Refurbishing Xbox One Controllers

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For a long time now I’ve been looking for items that I could sell on Ebay to make a profit. I recently decided to look for a newer Xbox One controller and went to to see what I could find. They had numerous controllers, but most were getting bid too high. On Ebay, used controllers typically sell for between $30 and $40 depending on the model. I finally found a gray/blue one that I liked and won the auction for $32.27 with tax and shipping. Since it was a custom color scheme, I didn’t mind spending a little more. I was planning on selling my old controller to get some money back anyway. When it arrived, I discovered that there was a problem with the vertical movement on the right joystick. In a game, the vertical axis would move on its own, which was a sign that the analog joystick actuator has worn out. This is also known as “Stick Drift”.

It turns out that this is a common problem and a reason why there are so many used controllers at Goodwill and other thrift stores. I decided to see if I could fix the problem on my own. I first needed to get a tool kit to take the controller apart. Since this problem is so common, there are dozens of tool kits for sale on Amazon and Ebay. The kit I bought had 3 different screw drivers, 4 actuators, 4 joysticks, a cleaning brush, and 3 nylon pry tools all for 12 dollars. With the tools, I was able to open the controller to get access to the actuators, which are soldered onto a circuit board. I next watched several YouTube videos to find out how to best go about replacing a bad actuator. Several videos showed the old actuator to being completely dismantled with wire snippers before being desoldered. There are 14 leads on each actuator, which makes desoldering a challenge.

I discovered that it was easier to remove only the horizontal and vertical pots that are attached to the sides of the actuator. These two pots are the main failure point. So instead of desoldering 14 leads, I only had to desolder 6. I used a desoldering tool to remove the solder from each lead, then used a small screwdriver to ply each pot loose from the base. They just snap on/off and are then easy to remove. I installed new pots and soldered them in place. The controller worked perfectly after it was reassembled. Since I didn’t remove the whole actuator from the pc-board, I was not as concerned about calibration. I found a YouTube video that explained calibration. Most methods involve manually adjusting the pots.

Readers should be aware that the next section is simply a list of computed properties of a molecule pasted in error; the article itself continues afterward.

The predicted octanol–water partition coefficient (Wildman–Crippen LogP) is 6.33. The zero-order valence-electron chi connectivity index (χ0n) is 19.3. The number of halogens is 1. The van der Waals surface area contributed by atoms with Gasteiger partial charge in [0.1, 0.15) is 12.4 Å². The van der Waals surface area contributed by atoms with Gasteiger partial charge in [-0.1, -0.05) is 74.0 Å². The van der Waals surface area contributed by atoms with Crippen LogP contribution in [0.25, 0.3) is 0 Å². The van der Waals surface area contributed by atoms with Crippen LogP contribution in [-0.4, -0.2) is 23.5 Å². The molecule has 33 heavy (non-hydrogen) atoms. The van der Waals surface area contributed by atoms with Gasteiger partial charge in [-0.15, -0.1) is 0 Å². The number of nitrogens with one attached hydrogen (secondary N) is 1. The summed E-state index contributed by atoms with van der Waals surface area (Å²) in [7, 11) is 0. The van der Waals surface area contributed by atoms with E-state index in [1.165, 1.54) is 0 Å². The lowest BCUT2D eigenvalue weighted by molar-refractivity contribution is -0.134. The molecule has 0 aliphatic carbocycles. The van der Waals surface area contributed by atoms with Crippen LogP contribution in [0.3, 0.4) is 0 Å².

After I was able to repair the controller, I bought two more for online for $28.83. This was a better price and they only needed to be cleaned. Now I had 5 controllers, so I decided to sell 2 of them on Ebay. There are 4 primary model numbers. Model 1537 released on November 22, 2013. Model 1697 released on June 9, 2015, which added a 3.5mm audio jack and the ability to do firmware updates wirelessly. Model 1708 was released on August 2, 2016, alongside the Xbox One S console; this model added Bluetooth connectivity. The fourth and current model, Model 1914, was released on November 10, 2020 alongside the Xbox Series X|S; This model has a flat concave D-pad, an additional “Share” button, and the change from Micro-USB to USB-C.

I sold one model 1537 for $30 and one model 1708 for $34. I asked a little more for the newer model and they both sold in one day. I think that is a fair price for a used controller that has been cleaned and tested. For the newest model 1914, I would expect to get around $29 + shipping. I avoid 3rd party controllers because the resale value is not as good. The problem is that there are a lot of other folks who have figured out that you can make money refurbishing used controllers. The bidding on used/untested Xbox one controllers has been very competitive. It is getting difficult to win an auction and still make a fair profit at resale. I used to focus on the games, but the trend is for all future games to be downloads. All controllers eventually wear out and Gamers will always be looking for an affordable refurbished controller.

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